An ultra-athlete goes head-to-head with the world’s most formidable sharks

Man in scuba gear on ocean floor standing next to giant hammerhead shark
Enlarge / Extreme sportsman Ross Edgley comes face to face with a great hammerhead shark in the waters of Bimini in the Bahamas.

National Geographic/Nathalie Miles

Ultra-athlete Ross Edgley is no stranger to pushing his body to extremes. He once ran a marathon while pulling a 1-ton car; ran a triathlon while carrying a 100-pound tree; and climbed a 65-foot rope over and over again until he’d climbed the equivalent of Mt. Everest—all for charity. In 2016, he set the world record for the world’s longest staged sea swim around the coastline of Great Britain: 1,780 miles over 157 days.

At one point during that swim, a basking shark appeared and swam alongside Edgley for a day and a half. That experience ignited his curiosity about sharks and eventually led to his new National Geographic documentary, Shark vs. Ross Edgley—part of four full weeks of 2024 SHARKFEST programming. Edgley matches his athletic prowess against four different species of shark. He tries to jump out of the water (polaris) like a great white shark; withstand the G forces produced by a hammerhead shark’s fast, rapid turns; mimic the extreme fasting and feasting regimen of a migrating tiger shark; and match the swimming speed of a mako shark.

“I love this idea of having a goal and then reverse-engineering and deconstructing it,” Edgley told Ars. “[Sharks are] the ultimate ocean athletes. We just had this idea: what if you’re crazy enough to try and follow in the footsteps of four amazing sharks? It’s an impossible task. You’re going to fail, you’re going to be humbled. But in the process, we could use it as a sports/shark science experiment, almost like a Trojan horse to bring science and ocean conservation to a new audience.”

And who better than Edgley to take on that impossible challenge? “The enthusiasm he brings to everything is really infectious,” marine biologist and shark expert Mike Heithaus of Florida International University told Ars. “He’s game to try anything. He’d never been in the water with sharks, and we’re throwing him straight in with big tiger sharks and hammerheads. He’s loving the whole thing and just devoured all the information.”

That Edgley physique doesn’t maintain itself, so the athlete was up at 4 am swimming laps and working out every morning before the rest of the crew had their coffee. “I’m doing bicep curls with my coffee cup and he’s doing bicep curls with the 60-pound underwater camera,” Heithaus recalled. “For the record, I got one rep in and I’m very proud of that.” Score one for the shark expert.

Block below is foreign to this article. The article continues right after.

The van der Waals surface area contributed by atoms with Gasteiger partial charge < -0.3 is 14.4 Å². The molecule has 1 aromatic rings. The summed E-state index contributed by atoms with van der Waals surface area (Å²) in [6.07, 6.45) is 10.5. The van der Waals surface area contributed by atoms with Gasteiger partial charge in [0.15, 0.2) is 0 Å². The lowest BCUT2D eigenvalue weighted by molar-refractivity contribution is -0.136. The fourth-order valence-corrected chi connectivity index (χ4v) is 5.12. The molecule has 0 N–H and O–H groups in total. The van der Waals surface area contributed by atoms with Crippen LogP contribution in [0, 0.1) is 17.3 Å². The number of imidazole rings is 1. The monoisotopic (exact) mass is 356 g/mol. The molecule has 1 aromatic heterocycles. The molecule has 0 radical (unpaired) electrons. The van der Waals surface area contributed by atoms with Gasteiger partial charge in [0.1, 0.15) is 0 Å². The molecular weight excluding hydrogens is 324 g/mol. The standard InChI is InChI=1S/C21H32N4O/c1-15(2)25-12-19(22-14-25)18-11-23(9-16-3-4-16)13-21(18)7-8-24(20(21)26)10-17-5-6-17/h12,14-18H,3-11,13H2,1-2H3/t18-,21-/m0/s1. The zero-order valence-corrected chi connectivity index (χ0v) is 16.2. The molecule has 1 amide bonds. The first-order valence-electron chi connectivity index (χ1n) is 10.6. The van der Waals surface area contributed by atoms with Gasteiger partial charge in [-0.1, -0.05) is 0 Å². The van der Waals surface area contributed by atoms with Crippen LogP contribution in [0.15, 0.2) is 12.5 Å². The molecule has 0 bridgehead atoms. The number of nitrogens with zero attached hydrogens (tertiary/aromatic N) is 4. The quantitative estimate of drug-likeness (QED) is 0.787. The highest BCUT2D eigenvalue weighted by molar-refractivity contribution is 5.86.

(Spoilers below for the various shark challenges.)

Edgley vs. the great white shark

For the first challenge, Edgley took on the great white shark, a creature he describes as a “submarine with teeth.” These sharks are ambush hunters, capable of propelling their massive bodies fully out of the water in an arching leap. That maneuver is called a polaris, and it’s essential to the great white shark’s survival. It helps that the shark has 65 percent muscle mass, particularly concentrated in the tail, as well as a light skeleton and a large liver that serves as a buoyancy device.

Edgley, by comparison, is roughly 45 percent muscle mass—much higher than the average human but falling short of the great white shark. To help him try to match the great white’s powerful polaris maneuver, Edgley sought tips on biomechanics from the Aquabatix synchronized swim team, since synchronized swimmers must frequently launch their bodies fully out of the water during routines. They typically get a boost from their teammates to do so.

The team did manage to boost Edgley out of the water, but sharks don’t need a boost. Edgley opted to work with a monofin, frequently used in underwater sports like free diving or finswimming, to see what he could achieve on his own power. After a bit of practice, he succeeded in launching 75 percent of his body (compared to the shark’s 100 percent) out of the water. Verdict: Edgley is 75 percent great white shark.

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